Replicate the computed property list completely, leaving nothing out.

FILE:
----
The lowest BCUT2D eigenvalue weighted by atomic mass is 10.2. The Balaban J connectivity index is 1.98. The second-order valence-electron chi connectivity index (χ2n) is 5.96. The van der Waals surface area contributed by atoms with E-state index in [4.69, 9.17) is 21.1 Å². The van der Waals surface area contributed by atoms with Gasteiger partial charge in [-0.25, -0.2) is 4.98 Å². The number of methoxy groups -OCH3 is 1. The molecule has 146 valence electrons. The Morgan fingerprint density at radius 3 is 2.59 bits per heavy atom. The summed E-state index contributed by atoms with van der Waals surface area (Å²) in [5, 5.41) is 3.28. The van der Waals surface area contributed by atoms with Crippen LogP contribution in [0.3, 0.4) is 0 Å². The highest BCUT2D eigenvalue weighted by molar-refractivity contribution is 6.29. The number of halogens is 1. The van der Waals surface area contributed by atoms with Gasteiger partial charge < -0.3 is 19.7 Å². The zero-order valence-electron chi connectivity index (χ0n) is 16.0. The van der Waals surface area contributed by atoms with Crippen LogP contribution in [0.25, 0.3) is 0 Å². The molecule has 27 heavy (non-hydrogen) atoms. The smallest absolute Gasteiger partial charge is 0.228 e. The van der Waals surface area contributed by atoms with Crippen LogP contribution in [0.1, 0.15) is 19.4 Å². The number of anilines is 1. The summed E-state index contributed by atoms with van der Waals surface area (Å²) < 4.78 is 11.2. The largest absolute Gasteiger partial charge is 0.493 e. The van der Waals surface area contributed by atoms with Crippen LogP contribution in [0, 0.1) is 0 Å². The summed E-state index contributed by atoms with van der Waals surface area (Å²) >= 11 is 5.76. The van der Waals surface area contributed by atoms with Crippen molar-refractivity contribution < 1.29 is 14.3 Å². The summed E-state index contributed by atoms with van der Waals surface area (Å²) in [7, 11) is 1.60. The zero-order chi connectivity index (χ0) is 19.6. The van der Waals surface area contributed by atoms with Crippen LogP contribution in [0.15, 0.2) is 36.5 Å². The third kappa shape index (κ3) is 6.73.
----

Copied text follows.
The lowest BCUT2D eigenvalue weighted by atomic mass is 10.2. The Balaban J connectivity index is 1.98. The second-order valence-electron chi connectivity index (χ2n) is 5.96. The van der Waals surface area contributed by atoms with E-state index in [4.69, 9.17) is 21.1 Å². The van der Waals surface area contributed by atoms with Gasteiger partial charge in [-0.25, -0.2) is 4.98 Å². The number of methoxy groups -OCH3 is 1. The molecule has 146 valence electrons. The Morgan fingerprint density at radius 3 is 2.59 bits per heavy atom. The summed E-state index contributed by atoms with van der Waals surface area (Å²) in [5, 5.41) is 3.28. The van der Waals surface area contributed by atoms with Crippen LogP contribution in [0.3, 0.4) is 0 Å². The highest BCUT2D eigenvalue weighted by molar-refractivity contribution is 6.29. The number of halogens is 1. The van der Waals surface area contributed by atoms with Gasteiger partial charge < -0.3 is 19.7 Å². The zero-order valence-electron chi connectivity index (χ0n) is 16.0. The van der Waals surface area contributed by atoms with Crippen LogP contribution in [0.25, 0.3) is 0 Å². The molecule has 27 heavy (non-hydrogen) atoms. The smallest absolute Gasteiger partial charge is 0.228 e. The van der Waals surface area contributed by atoms with Crippen LogP contribution in [0.1, 0.15) is 19.4 Å². The number of anilines is 1. The summed E-state index contributed by atoms with van der Waals surface area (Å²) < 4.78 is 11.2. The largest absolute Gasteiger partial charge is 0.493 e. The van der Waals surface area contributed by atoms with Crippen LogP contribution in [0, 0.1) is 0 Å². The summed E-state index contributed by atoms with van der Waals surface area (Å²) >= 11 is 5.76. The van der Waals surface area contributed by atoms with Crippen molar-refractivity contribution < 1.29 is 14.3 Å². The summed E-state index contributed by atoms with van der Waals surface area (Å²) in [7, 11) is 1.60. The zero-order chi connectivity index (χ0) is 19.6. The van der Waals surface area contributed by atoms with Crippen LogP contribution in [0.15, 0.2) is 36.5 Å². The third kappa shape index (κ3) is 6.73.